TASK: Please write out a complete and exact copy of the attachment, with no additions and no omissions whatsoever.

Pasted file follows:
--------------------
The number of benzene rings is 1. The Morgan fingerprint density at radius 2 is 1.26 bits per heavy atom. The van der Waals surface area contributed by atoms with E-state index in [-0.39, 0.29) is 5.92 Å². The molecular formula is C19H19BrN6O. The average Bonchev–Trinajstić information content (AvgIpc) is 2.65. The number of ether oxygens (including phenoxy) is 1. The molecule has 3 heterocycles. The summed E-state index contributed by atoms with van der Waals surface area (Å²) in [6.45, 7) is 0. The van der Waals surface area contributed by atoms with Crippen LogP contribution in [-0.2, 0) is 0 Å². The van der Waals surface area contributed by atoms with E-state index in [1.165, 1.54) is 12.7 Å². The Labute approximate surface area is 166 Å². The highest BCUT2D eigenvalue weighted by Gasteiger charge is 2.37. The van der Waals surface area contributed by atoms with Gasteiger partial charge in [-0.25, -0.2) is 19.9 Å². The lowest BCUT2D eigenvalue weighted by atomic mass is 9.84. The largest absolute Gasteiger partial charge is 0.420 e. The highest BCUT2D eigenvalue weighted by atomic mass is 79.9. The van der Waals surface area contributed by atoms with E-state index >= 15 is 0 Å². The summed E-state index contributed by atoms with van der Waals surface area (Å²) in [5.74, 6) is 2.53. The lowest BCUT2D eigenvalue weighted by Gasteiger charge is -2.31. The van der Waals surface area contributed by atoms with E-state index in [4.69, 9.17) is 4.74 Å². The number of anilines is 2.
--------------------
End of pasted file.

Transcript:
The number of benzene rings is 1. The Morgan fingerprint density at radius 2 is 1.26 bits per heavy atom. The van der Waals surface area contributed by atoms with E-state index in [-0.39, 0.29) is 5.92 Å². The molecular formula is C19H19BrN6O. The average Bonchev–Trinajstić information content (AvgIpc) is 2.65. The number of ether oxygens (including phenoxy) is 1. The molecule has 3 heterocycles. The summed E-state index contributed by atoms with van der Waals surface area (Å²) in [6.45, 7) is 0. The van der Waals surface area contributed by atoms with Crippen LogP contribution in [-0.2, 0) is 0 Å². The van der Waals surface area contributed by atoms with E-state index in [1.165, 1.54) is 12.7 Å². The Labute approximate surface area is 166 Å². The highest BCUT2D eigenvalue weighted by Gasteiger charge is 2.37. The van der Waals surface area contributed by atoms with Gasteiger partial charge in [-0.25, -0.2) is 19.9 Å². The lowest BCUT2D eigenvalue weighted by atomic mass is 9.84. The largest absolute Gasteiger partial charge is 0.420 e. The highest BCUT2D eigenvalue weighted by atomic mass is 79.9. The van der Waals surface area contributed by atoms with E-state index >= 15 is 0 Å². The summed E-state index contributed by atoms with van der Waals surface area (Å²) in [5.74, 6) is 2.53. The lowest BCUT2D eigenvalue weighted by Gasteiger charge is -2.31. The van der Waals surface area contributed by atoms with E-state index in [4.69, 9.17) is 4.74 Å². The number of anilines is 2.